Finite-dimensional von Neumann algebra

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In mathematics, von Neumann algebras are self-adjoint operator algebras that are closed under a chosen operator topology. When the underlying Hilbert space is finite-dimensional, the von Neumann algebra is said to be a finite-dimensional von Neumann algebra. The finite-dimensional case differs from the general von Neumann algebras in that topology plays no role and they can be characterized using Wedderburn's theory of semisimple algebras.


Let Cn × n be the n × n matrices with complex entries. A von Neumann algebra M is a self adjoint subalgebra in Cn × n such that M contains the identity operator I in Cn × n.

Every such M as defined above is a semisimple algebra, i.e. it contains no nilpotent ideals. Suppose M ≠ 0 lies in a nilpotent ideal of M. Since M*M by assumption, we have M*M, a positive semidefinite matrix, lies in that nilpotent ideal. This implies (M*M)k = 0 for some k. So M*M = 0, i.e. M = 0.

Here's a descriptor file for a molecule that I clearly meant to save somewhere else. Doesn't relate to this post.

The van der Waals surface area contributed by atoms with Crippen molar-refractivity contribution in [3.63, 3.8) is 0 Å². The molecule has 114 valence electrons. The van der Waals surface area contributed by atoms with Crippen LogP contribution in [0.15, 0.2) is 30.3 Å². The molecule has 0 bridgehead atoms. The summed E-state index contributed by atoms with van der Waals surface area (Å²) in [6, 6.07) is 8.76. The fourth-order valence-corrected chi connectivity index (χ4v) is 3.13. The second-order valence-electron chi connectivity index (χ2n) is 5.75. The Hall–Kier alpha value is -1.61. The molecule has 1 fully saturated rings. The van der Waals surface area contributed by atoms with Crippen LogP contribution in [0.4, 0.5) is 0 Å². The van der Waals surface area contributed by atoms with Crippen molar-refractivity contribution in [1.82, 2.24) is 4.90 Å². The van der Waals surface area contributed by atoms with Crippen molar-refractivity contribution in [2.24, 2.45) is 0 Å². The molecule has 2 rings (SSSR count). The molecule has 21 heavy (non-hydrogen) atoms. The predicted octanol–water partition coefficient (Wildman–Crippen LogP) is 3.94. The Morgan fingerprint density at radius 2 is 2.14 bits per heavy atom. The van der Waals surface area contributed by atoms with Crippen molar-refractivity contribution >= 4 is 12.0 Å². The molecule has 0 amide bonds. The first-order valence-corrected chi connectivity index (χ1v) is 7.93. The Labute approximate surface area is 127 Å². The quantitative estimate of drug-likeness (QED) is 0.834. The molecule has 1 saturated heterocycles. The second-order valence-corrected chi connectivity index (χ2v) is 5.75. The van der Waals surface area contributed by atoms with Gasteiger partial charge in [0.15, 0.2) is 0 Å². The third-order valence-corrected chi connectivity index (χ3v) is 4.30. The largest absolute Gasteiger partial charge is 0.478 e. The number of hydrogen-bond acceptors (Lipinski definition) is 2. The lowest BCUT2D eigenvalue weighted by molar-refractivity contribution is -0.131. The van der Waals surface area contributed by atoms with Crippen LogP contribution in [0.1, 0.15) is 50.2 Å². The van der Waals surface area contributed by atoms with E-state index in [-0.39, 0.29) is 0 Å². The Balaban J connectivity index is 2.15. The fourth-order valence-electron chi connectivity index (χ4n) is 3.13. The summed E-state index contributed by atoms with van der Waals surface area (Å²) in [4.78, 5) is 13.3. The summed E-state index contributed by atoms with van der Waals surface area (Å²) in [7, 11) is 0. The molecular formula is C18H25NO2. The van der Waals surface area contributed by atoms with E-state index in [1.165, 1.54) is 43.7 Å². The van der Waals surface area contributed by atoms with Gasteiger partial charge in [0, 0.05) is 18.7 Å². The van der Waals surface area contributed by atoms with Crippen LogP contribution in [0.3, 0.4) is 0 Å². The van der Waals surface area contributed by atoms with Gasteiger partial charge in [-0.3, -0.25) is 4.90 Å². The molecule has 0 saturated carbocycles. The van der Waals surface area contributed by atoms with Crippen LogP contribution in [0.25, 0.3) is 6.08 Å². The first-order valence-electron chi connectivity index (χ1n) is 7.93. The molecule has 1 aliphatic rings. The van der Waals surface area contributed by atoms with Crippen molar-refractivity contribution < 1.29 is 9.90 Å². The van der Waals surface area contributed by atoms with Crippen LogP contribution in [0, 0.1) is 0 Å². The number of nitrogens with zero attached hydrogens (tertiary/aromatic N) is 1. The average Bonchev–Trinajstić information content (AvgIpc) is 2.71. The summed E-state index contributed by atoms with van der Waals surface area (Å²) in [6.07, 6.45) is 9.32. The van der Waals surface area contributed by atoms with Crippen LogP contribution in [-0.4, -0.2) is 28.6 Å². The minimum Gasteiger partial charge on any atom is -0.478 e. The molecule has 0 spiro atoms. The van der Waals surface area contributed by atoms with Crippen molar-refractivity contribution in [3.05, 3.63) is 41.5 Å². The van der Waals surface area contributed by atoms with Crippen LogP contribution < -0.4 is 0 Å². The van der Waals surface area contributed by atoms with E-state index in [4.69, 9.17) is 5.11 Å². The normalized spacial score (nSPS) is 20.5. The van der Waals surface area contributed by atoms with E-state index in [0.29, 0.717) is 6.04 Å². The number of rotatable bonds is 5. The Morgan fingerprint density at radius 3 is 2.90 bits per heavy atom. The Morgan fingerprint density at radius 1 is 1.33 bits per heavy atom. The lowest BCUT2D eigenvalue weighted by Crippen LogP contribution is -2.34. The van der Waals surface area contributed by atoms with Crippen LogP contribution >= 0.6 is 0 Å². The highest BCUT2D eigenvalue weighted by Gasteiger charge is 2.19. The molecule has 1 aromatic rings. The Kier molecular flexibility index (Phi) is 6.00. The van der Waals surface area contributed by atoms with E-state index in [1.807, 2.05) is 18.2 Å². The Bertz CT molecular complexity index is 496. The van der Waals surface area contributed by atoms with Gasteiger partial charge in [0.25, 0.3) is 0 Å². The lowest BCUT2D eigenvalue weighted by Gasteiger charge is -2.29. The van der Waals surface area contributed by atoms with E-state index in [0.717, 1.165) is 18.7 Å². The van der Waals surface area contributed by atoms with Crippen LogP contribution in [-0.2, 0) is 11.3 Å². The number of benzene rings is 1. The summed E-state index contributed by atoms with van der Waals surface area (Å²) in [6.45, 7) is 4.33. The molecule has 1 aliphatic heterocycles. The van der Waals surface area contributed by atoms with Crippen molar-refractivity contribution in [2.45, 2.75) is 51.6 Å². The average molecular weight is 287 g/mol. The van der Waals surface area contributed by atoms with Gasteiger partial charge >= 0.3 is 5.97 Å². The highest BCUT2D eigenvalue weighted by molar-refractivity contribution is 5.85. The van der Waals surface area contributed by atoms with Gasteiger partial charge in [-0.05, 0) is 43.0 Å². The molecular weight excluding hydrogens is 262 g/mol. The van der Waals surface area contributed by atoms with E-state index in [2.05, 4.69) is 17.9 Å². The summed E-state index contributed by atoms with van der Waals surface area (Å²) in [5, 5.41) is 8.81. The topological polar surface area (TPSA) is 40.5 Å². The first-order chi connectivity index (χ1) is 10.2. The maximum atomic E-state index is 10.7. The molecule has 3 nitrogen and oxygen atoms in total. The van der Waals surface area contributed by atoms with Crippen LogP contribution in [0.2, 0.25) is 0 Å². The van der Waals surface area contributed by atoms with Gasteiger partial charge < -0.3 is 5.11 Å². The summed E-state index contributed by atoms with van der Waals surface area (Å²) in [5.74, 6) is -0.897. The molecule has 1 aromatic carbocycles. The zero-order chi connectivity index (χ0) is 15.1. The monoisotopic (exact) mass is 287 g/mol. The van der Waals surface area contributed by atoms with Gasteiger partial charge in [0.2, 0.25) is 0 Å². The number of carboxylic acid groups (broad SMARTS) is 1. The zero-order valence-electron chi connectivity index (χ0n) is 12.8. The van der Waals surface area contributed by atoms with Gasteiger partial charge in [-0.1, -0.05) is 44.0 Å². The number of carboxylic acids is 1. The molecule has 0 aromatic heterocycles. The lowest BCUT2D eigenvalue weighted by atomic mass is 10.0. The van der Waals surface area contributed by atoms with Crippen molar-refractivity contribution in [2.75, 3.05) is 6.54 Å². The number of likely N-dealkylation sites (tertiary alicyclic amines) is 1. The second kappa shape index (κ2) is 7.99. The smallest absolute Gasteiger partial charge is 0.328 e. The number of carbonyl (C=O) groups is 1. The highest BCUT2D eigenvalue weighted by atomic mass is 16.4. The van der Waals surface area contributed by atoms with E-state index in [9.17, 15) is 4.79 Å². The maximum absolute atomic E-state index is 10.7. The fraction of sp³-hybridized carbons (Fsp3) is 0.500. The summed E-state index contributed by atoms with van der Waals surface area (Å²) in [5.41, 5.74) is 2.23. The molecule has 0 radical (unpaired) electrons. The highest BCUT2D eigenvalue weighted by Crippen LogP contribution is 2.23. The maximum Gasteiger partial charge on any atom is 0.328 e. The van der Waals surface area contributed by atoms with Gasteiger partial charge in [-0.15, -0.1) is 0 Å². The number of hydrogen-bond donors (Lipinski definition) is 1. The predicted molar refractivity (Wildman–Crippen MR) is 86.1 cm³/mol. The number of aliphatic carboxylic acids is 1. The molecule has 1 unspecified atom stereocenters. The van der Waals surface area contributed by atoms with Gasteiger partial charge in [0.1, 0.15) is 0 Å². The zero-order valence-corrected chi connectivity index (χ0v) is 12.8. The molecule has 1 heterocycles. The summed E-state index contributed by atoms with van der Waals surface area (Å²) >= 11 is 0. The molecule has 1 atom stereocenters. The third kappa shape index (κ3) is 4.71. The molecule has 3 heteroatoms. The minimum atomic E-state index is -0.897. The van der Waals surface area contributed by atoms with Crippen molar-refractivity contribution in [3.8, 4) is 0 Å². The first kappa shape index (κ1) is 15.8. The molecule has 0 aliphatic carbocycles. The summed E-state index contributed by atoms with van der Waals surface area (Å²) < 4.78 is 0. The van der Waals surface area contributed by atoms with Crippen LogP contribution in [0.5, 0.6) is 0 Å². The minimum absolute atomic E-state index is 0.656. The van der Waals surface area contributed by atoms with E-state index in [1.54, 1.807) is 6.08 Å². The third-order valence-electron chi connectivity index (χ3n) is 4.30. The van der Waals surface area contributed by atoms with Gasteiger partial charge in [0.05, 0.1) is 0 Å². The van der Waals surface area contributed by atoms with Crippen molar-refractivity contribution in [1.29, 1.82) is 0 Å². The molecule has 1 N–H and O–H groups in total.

The center of a von Neumann algebra M will be denoted by Z(M). Since M is self-adjoint, Z(M) is itself a (commutative) von Neumann algebra. A von Neumann algebra N is called a factor if Z(N) is one-dimensional, that is, Z(N) consists of multiples of the identity I.

Theorem Every finite-dimensional von Neumann algebra M is a direct sum of m factors, where m is the dimension of Z(M).

Proof: By Wedderburn's theory of semisimple algebras, Z(M) contains a finite orthogonal set of idempotents (projections) {Pi} such that PiPj = 0 for ij, Σ Pi = I, and

where each Z(M)Pi is a commutative simple algebra. Every complex simple algebras is isomorphic to the full matrix algebra Ck × k for some k. But Z(M)Pi is commutative, therefore one-dimensional.

The projections Pi "diagonalizes" M in a natural way. For MM, M can be uniquely decomposed into M = Σ MPi. Therefore,

One can see that Z(MPi) = Z(M)Pi. So Z(MPi) is one-dimensional and each MPi is a factor. This proves the claim.

For general von Neumann algebras, the direct sum is replaced by the direct integral. The above is a special case of the central decomposition of von Neumann algebras.